SOUTH WILLIAMSON, Ky. - These days there are not many 3-sport athletes who excel in all aspects of the game.
Not only did Belfry graduate Gary Smith star in three sports for the Pirates back in the early 1980s, but he was also the valedictorian of his graduating class in 1981.
Smith, who is now a local optometrist that has an office near the South Side Mall, recently sat down to recall his glory days. Like many in small town, USA, locals like to reminisce and recall days gone by.
Smith was the starting quarterback for three seasons under the late Dick Roddy, as well as the leading scorer on the Pirate’s basketball squad and the starting first baseman for the baseball team.
Smith first went to Morehead State University on a basketball scholarship for one year, but then decided to concentrate on his studies and transferred to the University of Kentucky in 1982. He then went to the Southern College of Optometry in Memphis, TN in 1986, where he graduated in 1990.
He has been in practice now for 22 years.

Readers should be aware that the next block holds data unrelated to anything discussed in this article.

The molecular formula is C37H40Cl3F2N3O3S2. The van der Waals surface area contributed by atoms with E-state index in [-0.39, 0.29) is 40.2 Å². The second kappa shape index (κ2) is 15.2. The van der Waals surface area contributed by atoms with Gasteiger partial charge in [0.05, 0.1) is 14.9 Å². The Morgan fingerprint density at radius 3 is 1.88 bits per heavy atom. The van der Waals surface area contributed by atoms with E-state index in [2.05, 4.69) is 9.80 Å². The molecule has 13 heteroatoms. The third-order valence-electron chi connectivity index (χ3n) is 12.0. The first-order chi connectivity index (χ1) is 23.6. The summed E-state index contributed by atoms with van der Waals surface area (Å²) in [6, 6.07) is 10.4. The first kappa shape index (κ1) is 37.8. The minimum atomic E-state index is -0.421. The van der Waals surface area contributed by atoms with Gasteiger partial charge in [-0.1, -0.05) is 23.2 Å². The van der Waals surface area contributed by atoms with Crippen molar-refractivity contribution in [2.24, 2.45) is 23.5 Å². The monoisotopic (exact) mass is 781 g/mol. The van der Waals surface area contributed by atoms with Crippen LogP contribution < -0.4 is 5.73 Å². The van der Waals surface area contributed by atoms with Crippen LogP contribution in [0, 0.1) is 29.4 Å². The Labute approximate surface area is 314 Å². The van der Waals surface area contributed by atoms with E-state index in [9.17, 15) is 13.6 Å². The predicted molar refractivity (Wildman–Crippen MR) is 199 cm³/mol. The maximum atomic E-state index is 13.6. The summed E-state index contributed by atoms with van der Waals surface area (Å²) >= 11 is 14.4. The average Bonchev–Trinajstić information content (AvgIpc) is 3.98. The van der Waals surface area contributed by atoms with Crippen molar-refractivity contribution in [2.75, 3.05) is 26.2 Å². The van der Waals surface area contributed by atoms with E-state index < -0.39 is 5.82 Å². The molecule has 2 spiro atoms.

“I played all three sports from 1978 to 1981,” Smith recalled. “If you remember, the 1979 football team was the first to go to the state championship.” The Pirates finished as the Class AAA runner-up.
“High school sports back in those days was big in this area – they still are popular – but it was a different level at that time,” Smith said.
Smith played basketball under the late Tommy Dean Runyon. His baseball coaches were Gene Phillips and then Leon Stewart.
The South Williamson, Ky. product remembers the rivalries during that era, especially the one Belfry had with Williamson High School. “It was a fun rivalry,” he said. “It was big – in any sport – with Williamson and Belfry.”
“An interesting fact about that though – and perhaps me being from South Williamson – I knew most of those guys,” Smith said of many of the Wolfpack players.
Like a lot of kids in his community, they grew up playing midget league basketball at the Williamson Fieldhouse and Little League Baseball in West End. So he and others were familiar with many of the athletes across the Tug River.
“My best friend in high school was Brent Jude. His first cousin was Stan Jude, who went to Williamson,” Smith recalled. “So through that connection, I knew most of those guys.”